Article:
Wehbeh decided to leave Lebanon and ended up in New York.

These thwarted  love stories based on religious differences were common before, and current even today, and will last for another century.

Note: This story is taken from “Memoirs of a Shia Woman” by Raja2 Ne3meh (Rajaa Nemeh). Hameed will become the father of Rajaa

 

Testimonials of a civil war: A Communist party member

The issue of daily Al Balad, April 26, 2005

Samir Al Ocda was barely 12 years old when the civil war started.  His father was a dedicated Communist party member and hided a Kalashnikov in his house located in Ras Nabaa.

Samir’s father was strict in never allowing any one in the family to touch the Kalashnikov, or missing a school day for demonstrating, or to hanging out in centers where political meetings were taking place.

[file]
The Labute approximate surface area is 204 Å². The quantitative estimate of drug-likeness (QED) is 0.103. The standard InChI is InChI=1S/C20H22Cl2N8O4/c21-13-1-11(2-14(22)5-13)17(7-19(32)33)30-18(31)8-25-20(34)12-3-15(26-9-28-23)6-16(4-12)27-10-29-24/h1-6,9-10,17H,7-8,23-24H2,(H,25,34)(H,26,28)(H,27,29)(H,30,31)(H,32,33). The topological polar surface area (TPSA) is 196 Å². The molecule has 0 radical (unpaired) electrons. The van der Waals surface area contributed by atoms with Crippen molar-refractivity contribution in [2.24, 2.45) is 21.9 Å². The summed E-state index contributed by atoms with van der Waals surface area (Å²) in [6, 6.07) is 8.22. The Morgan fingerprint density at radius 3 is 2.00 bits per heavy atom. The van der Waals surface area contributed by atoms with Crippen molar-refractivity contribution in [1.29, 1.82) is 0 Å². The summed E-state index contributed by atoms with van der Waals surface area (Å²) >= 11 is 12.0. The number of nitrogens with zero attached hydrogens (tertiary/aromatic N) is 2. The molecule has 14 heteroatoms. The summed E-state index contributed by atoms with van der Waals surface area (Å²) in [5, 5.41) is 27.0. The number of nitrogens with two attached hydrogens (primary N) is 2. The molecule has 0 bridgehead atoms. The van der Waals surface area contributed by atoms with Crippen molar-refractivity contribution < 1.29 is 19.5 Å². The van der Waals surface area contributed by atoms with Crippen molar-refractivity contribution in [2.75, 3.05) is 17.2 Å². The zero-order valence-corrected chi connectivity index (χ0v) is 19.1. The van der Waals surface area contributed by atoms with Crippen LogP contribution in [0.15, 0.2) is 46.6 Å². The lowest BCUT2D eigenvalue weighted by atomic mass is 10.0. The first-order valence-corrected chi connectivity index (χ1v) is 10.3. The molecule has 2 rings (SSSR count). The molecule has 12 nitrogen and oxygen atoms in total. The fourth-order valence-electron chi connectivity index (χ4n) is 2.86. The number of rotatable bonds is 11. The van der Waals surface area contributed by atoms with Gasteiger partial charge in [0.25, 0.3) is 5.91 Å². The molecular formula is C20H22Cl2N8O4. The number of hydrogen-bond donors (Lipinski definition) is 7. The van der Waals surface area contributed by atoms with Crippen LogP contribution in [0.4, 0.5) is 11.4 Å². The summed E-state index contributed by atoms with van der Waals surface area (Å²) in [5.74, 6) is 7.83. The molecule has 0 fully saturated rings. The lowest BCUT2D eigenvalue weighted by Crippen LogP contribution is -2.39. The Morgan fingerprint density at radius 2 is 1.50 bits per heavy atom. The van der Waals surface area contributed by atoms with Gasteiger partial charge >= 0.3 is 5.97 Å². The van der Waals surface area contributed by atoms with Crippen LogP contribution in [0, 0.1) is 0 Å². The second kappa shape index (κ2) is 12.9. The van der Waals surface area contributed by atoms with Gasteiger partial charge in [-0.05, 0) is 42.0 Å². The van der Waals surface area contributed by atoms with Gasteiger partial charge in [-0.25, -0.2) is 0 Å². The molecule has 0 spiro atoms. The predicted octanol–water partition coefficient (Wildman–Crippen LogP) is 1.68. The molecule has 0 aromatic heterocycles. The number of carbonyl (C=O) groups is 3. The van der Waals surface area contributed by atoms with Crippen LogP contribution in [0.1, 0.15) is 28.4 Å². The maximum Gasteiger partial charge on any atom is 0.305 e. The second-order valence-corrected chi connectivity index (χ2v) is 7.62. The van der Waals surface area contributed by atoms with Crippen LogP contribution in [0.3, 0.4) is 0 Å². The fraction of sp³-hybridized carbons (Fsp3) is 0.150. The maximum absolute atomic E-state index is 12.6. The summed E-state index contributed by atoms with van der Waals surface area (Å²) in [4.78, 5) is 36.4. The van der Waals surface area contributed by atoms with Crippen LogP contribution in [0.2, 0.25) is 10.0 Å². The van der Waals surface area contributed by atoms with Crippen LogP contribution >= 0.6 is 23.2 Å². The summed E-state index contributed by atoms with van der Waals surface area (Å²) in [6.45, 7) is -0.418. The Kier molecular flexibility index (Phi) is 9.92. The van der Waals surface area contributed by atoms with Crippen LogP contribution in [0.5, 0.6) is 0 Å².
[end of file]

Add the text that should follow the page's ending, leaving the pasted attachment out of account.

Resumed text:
Once, as Samir was 10 years old, his father and a few of his comrades parked the jeep in the neighborhood.  His father lifted the kid Samir and placed him behind the Doshka machine gun mounted on the jeep. That was the first great impression for power and glory.

Samir political awareness began in 1980 when he was in middle school:  He read the daily newspaper “Al Watan” (the Nation) distributed at the school door.  He badly desired to wear the green vest called “field” that was donned by the communist fighters.

When the bombing intensified, he stood at the school door and harangued the students not to enter and instead to join the demonstrations.  The school  principal remonstrated them and they replied by throwing rocks at him.